Established in 1916, the Chicago Urban League helps people find jobs and establish careers, become homeowners, enhance their educational experiences, strengthen their leadership skills, and grow their businesses. One of the oldest and largest affiliates of the National Urban League, we promote strong, sustainable communities through advocacy, innovation, and collaborative community, corporate and civic relationships.
Ensuring access to quality education that prepares individuals to become lifelong learners and to be competitive and successful in the global economy.
Preparing individuals for work at all levels in an ever-changing economy, developing engaged citizens, and building strong families.
Supporting community-based investment and growth through facilitating entrepreneurship, business development, and home and real estate ownership.
Advocating for policies and programs that ensure equal participation by Black people in the economic and social mainstream.
For more than a century the Chicago Urban League has been at the forefront of providing strategic and impactful advocacy, programming and outreach in education, economic development and social justice. Born out of a national movement to meet the needs of Black people migrating to urban areas in search of a better life, we have been fearless in our efforts to remove barriers that prevent individuals and families from opportunities that enable them to strengthen their lives and their communities.
At our core, we are a civil rights organization that works with a diverse group of collaborative and funding partners who share our vision that a strong Black community is a better Chicago. With the help of our partners, we are able to reach more than 15,000 people annually through programmatic areas that include education, entrepreneurship, housing, human capital and workforce development and through civic engagement that includes advocacy for education funding equity, community safety, and health and wellness.
While much has been accomplished since we first opened our doors in 1916, more work remains to ensure that Black people and all who are underserved and marginalized have access to the opportunities to transform their lives.
As you visit our website, please take a moment to learn more about our impact in the communities we serve. We also invite you to become a part of the movement by attending one of our events, joining one of our three auxiliaries, or becoming a contributor.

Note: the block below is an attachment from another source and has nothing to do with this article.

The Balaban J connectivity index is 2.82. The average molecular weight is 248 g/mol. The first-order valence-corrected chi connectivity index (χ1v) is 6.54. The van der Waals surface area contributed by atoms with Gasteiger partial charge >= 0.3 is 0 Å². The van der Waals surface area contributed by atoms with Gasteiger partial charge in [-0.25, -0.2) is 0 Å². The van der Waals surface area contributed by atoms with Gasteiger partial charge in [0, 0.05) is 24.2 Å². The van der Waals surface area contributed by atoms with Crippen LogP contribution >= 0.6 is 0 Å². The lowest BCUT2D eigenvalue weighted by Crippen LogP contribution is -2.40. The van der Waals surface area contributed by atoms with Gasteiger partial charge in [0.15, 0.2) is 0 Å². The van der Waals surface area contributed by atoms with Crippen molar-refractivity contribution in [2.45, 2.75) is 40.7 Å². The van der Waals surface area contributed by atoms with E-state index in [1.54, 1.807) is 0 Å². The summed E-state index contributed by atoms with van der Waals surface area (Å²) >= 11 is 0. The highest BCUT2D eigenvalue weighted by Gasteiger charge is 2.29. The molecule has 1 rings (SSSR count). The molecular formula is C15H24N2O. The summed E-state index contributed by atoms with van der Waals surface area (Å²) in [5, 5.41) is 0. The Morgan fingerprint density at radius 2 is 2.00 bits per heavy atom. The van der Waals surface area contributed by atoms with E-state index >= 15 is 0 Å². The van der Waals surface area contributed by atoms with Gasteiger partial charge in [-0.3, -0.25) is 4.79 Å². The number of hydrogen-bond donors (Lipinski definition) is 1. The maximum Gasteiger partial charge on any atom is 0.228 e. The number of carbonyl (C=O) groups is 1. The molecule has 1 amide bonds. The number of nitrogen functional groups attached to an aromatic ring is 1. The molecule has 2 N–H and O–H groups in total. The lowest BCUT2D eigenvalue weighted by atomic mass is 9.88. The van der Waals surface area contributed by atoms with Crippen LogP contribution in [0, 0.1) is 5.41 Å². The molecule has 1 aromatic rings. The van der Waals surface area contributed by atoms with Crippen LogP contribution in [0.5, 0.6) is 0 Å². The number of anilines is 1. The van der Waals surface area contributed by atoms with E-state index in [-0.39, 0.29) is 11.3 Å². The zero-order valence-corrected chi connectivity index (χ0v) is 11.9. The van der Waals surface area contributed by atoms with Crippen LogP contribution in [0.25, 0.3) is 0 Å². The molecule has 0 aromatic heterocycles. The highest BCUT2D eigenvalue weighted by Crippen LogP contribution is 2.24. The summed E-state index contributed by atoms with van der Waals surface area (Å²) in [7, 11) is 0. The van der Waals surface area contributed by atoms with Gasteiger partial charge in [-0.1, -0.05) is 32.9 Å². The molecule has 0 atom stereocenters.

In addition to our broad community of donors and collaborators, the Chicago Urban League is supported by three auxiliaries that help to expand our impact. These auxiliaries are intergenerational and promote activities in line with the League’s mission. They work to develop civic leaders within our network of supporters, and they provide thousands of volunteer service hours to the community.
The mission of The Leaguers of the Chicago Urban League—established in 1955 by Muriel Ibom—is to assist with Chicago Urban League’s fundraising efforts; perpetuate the Urban League’s policies and programs; increase awareness and community interest in the Urban League’s work; acquaint Chicagoans with the challenges that the League addresses; and solicit memberships and volunteers for Urban League activities. Join our efforts to empower communities and change lives by contacting Shapell Smith, president of The Leaguers, at email@example.com.Contact The Leaguers
The Women's Board was founded in 1966 by Dr. Arnita Young Boswell, the sister of Whitney M. Young, Jr., executive director of the National Urban League from 1961 until 1971. The auxiliary’s primary focus is to raise funds for scholarships in Whitney M. Young, Jr.’s name. The auxiliary is a group of philanthropic women who believe that “to whom much is given, much is required.” Women’s Board members play an active role in advancing the growth of the Chicago Urban League through direct service and fundraising.
“Our members believe that all things are possible when one is given support and the tools to succeed. By providing scholarships to students and supporting them along their educational journey, we are providing them the opportunity to gain the skills needed to be independent, critical thinkers, and productive citizens, says president, Jasmine E. Guy.”Contact the Women's Board
The mission of the Metropolitan Board - founded in 1983 by John Rogers and James Compton - is to identify and develop the leadership potential of African American young professionals in Chicago. This award-winning group of young leaders provides service to the community and supports the mission of our organization. Join our efforts to engage the next generation of Chicago leaders by contacting firstname.lastname@example.org or www.metroboard.org.Find Out More